Applying the OWASP API Security Top 10 to Operational Technology

When looking to make improvements to an operational technology or other types of controlled environments that engage with SCADA systems, more and more of the communication is standard TCP/IP and no longer on proprietary protocols but, rather, on standard HTTP API channels. Compounding rapid development and adoption of older technologies that weren’t designed with security in mind and we might be heading toward serious problems in these types of environments. Many of these systems weren’t built all at once, often older technology has been layered in. As our previous SCADA research taught us, credential reuse is constant on the factory floor and many of these systems have a weak point of a root or admin password being the same for every system installed by the same company.

The CQ Prime Threat Research Team recently posted about the API Security Unholy Trinity where attackers used multiple OWASP API Security Top 10 exploits to achieve their malicious end-goal. In the world of OT, the same threats are applicable.

  • Improper Authentication (OWASP API 2): This flaw allows access or permitted credential stuffing. When applied to OT, authentication is critical and shouldn’t be a shared credential. 
  • Excessive Data Exposure (OWASP API 3): APIs communicating data they shouldn’t transport often leaking data through standard http response analysis. In the OT world, the assumption may have been that the communications would never be exposed so masking and encryption were not considered. 
  • Finally, we are seeing that many API endpoints in use aren’t well known to the organization, known as Improper Assets Management (OWASP API 9). These are 3rd party APIs, SCADA or DCS APIs published outside of a documented process with little or no oversight.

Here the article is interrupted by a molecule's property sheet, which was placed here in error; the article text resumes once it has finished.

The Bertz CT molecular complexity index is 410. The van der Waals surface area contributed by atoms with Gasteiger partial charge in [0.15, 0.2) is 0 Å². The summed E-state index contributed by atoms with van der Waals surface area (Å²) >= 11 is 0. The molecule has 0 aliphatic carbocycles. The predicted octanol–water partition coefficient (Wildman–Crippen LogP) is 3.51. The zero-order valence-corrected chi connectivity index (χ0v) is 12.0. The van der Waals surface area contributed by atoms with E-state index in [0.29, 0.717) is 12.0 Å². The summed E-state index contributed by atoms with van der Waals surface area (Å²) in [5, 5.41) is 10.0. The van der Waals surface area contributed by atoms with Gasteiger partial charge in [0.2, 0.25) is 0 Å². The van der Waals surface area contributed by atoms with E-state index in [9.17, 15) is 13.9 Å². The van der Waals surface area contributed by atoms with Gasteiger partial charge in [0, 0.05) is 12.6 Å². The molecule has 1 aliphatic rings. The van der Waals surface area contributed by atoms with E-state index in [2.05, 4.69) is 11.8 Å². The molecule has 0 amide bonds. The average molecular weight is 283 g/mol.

These aren’t the only API flaws that get regularly abused but definitely are the worst if they exist together. We do see API business logic abuse outside of OWASP categories as well, making it critical to cast a broad view of threat landscape, looking beyond just those threats defined by OWASP. 

Addressing API Security Challenges for Operational Technologies 

So, what can be done? The same thing that can be done on APIs for web applications. Instrumentation and understanding what you have is important. Instrumenting the HMIs will allow for you to see the transactions, data gathering, and allow for alerting or taking enforcement on anomalies.

If you are interested in looking at what your APIs on OT, SCADA, and ICS are doing, instrumentation will allow you to see what transactions are taking place, what data is out there and if the transactions are problematic. Having an additional point of data and having thresholds that shouldn’t be crossed will allow for your environment to operate safely. 

Shadow functionality needs to be uncovered before it is exploited by an attacker. This includes APIs that help your OT, SCADA, and ICS run smoothly. Knowing the unknown with regards to all those hundreds of APIs used by your organization is critical.

We can help. You can find out what APIs are in your OT, SCADA, and ICS using API Spyder. 

Schedule Your Free API Security Assessment

The post API Security in Your Operational Technology (OT) appeared first on Cequence Security.

*** This is a Security Bloggers Network syndicated blog from Cequence Security authored by Jason Kent. Read the original post at: